Out & about Magazine - Dec 2011 - Cheese & Wine

Page 51

By Matt Amis Photos by Tim Hawk L-R: Kyle Buzalek, sales; Jim Pennington, store manager, Kirkwood Hwy; Morgan Whitcraft, instructor; Adam MacKinnon, store manager, Concord Pike, and Drew Keane, assistant store manager, Kirkwood Hwy.

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hen Drew Keane reports for work at Accent Music, amid the walls festooned with shiny guitars, the polished drums, the kick pedals, amps, and mic stands—it hardly seems like work at all. “This is the best job in the world,” he says. “I’m surrounded all day by the things I love. I hardly consider it work.” Keane, a drummer in the local band Brixton Saint by nightfall, is an assistant manager at Accent’s Kirkwood Highway location, where he has be an employee for three years. He’s one of several local musicians manning the registers, tuning the strings and tightening the drumheads at area music shops. The arrangement, it seems, is mutually beneficial. For customers, there’s comfort in knowing their sales rep can actually handle an axe, and has a high degree of personal expertise in the instruments he’s selling. For Keane and others like him, the benefit is a work environment where their musical experience is a perfect fit, and where it can become a sales tool. Keane, who also performs in Josten Swingline, often shows customers cell phone pictures of himself onstage with his Gibson guitar. “I’ll say, ‘Look at how cool I look—that could be you!” he says with a laugh. Jim Pennington, a manager at Accent and a guitarist in The Collingwood, says musicians and music stores are a natural fit. “Apart from the good deals we get on equipment, yeah, it’s what we know best.” Pennington can sense the ease in a customer’s voice once he reveals his musical background. “There is an element of security there,” he says. Chris Julian, a sales rep at Guitar Center and guitarist in the band Villains Like You, revels in helping customers find the guitar of their dreams. One such customer had searched for months until Julian led him to a Gibson Les Paul Standard electric guitar, Cherry Sunburst. “This guy wrote me a page-long follow-up email about how much he loved it,” Julian says. “He was super stoked. He said it felt like a friend sold him his guitar, not a salesman. Those are the interactions you strive for on a daily basis.” The job amplifies Julian’s most intense passion. “It complements what I do on a daily basis,” he says. “It makes everything easier. The worst part of my job is breaking down cardboard boxes. I mean, come on, I have this dream job. It’s freakish, almost. “It’s not as if I’m some kind of banker, and only play during the weekend. Working at a music store, you’re totally submersed in it. It becomes more of you.” But there’s another aspect to the musicians-as-salesmen phenomenon, one that most financiers would appreciate: networking. “The networking is the hidden secret of working here,” Keane says. “I hear a lot of ‘hey, weren’t you that guy in that band? Well here’s my band. We’d love to do a show with you.’” Aside from the occasional encounters with fans, music store reps make frequent and often meaningful connections Continued on page 51 49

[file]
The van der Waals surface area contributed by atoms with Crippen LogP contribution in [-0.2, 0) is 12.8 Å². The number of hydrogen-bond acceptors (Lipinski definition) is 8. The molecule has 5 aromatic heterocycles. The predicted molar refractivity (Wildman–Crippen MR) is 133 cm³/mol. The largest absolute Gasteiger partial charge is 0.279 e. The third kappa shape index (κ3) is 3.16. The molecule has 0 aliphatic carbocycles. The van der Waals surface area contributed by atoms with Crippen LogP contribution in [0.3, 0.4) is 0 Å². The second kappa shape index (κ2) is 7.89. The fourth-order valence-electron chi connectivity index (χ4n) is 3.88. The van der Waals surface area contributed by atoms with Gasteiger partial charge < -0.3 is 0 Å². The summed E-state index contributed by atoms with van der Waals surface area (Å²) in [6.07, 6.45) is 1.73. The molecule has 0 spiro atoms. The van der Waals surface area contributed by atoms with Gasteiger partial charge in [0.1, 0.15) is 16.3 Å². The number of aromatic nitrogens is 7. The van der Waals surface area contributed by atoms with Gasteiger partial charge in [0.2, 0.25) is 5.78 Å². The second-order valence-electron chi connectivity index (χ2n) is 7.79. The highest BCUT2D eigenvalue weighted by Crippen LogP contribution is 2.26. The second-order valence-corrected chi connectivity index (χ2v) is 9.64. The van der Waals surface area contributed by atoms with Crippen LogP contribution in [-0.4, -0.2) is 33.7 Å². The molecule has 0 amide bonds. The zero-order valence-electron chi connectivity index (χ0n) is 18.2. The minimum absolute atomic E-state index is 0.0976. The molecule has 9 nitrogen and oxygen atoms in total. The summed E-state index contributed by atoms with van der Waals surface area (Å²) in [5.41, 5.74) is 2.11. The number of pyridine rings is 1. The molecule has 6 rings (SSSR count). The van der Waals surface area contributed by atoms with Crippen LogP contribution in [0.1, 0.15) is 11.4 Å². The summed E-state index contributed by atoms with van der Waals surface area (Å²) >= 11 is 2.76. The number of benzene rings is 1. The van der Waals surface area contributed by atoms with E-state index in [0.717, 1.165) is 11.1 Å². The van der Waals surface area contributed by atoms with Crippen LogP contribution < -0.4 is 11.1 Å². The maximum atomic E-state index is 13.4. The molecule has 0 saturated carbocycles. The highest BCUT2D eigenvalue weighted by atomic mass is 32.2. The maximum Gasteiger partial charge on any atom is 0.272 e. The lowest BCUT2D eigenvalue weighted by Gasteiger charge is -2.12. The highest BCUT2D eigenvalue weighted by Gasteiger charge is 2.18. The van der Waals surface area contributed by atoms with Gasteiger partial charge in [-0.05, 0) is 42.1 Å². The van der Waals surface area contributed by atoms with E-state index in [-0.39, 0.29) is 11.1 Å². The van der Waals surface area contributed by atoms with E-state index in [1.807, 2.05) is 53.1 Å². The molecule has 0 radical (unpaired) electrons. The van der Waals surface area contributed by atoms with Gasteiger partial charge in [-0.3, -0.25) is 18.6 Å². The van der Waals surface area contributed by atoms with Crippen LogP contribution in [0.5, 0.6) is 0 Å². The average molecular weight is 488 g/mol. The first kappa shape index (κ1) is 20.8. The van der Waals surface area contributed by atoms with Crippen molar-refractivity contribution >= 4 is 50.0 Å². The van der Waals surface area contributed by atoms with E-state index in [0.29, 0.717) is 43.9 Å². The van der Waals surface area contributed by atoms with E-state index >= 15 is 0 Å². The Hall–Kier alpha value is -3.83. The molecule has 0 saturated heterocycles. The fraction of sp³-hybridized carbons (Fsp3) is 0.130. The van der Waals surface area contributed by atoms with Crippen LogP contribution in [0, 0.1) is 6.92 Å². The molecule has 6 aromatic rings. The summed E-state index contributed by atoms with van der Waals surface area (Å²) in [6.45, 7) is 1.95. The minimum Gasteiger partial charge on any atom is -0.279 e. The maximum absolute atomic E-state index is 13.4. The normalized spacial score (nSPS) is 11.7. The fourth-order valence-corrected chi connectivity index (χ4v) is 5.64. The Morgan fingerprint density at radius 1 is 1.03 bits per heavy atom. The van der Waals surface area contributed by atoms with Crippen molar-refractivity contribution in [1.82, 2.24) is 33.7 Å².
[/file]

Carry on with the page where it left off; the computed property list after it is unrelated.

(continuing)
11/22/2011 3:34:36 PM

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